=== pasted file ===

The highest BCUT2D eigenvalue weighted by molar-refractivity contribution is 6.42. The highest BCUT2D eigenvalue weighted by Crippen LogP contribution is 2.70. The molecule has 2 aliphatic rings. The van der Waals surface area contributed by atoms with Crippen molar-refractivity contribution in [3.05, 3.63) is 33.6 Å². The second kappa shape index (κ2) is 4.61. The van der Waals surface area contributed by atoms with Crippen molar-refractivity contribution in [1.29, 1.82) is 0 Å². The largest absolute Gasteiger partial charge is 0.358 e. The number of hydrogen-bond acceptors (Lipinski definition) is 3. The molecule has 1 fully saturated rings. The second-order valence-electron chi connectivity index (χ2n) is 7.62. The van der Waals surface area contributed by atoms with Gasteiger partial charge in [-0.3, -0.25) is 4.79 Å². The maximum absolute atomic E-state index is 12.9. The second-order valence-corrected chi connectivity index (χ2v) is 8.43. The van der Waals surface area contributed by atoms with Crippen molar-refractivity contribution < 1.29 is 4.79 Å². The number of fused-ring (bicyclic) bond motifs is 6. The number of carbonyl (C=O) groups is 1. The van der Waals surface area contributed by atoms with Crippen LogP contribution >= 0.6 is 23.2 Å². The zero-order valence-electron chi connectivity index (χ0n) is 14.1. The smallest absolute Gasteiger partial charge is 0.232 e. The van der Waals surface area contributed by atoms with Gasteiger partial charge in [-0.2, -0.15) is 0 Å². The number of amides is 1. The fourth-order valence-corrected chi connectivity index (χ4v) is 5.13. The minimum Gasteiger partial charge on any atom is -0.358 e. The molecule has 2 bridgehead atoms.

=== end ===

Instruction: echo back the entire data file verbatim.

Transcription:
The highest BCUT2D eigenvalue weighted by molar-refractivity contribution is 6.42. The highest BCUT2D eigenvalue weighted by Crippen LogP contribution is 2.70. The molecule has 2 aliphatic rings. The van der Waals surface area contributed by atoms with Crippen molar-refractivity contribution in [3.05, 3.63) is 33.6 Å². The second kappa shape index (κ2) is 4.61. The van der Waals surface area contributed by atoms with Crippen molar-refractivity contribution in [1.29, 1.82) is 0 Å². The largest absolute Gasteiger partial charge is 0.358 e. The number of hydrogen-bond acceptors (Lipinski definition) is 3. The molecule has 1 fully saturated rings. The second-order valence-electron chi connectivity index (χ2n) is 7.62. The van der Waals surface area contributed by atoms with Gasteiger partial charge in [-0.3, -0.25) is 4.79 Å². The maximum absolute atomic E-state index is 12.9. The second-order valence-corrected chi connectivity index (χ2v) is 8.43. The van der Waals surface area contributed by atoms with Crippen molar-refractivity contribution < 1.29 is 4.79 Å². The number of fused-ring (bicyclic) bond motifs is 6. The number of carbonyl (C=O) groups is 1. The van der Waals surface area contributed by atoms with Crippen LogP contribution >= 0.6 is 23.2 Å². The zero-order valence-electron chi connectivity index (χ0n) is 14.1. The smallest absolute Gasteiger partial charge is 0.232 e. The van der Waals surface area contributed by atoms with Gasteiger partial charge in [-0.2, -0.15) is 0 Å². The number of amides is 1. The fourth-order valence-corrected chi connectivity index (χ4v) is 5.13. The minimum Gasteiger partial charge on any atom is -0.358 e. The molecule has 2 bridgehead atoms.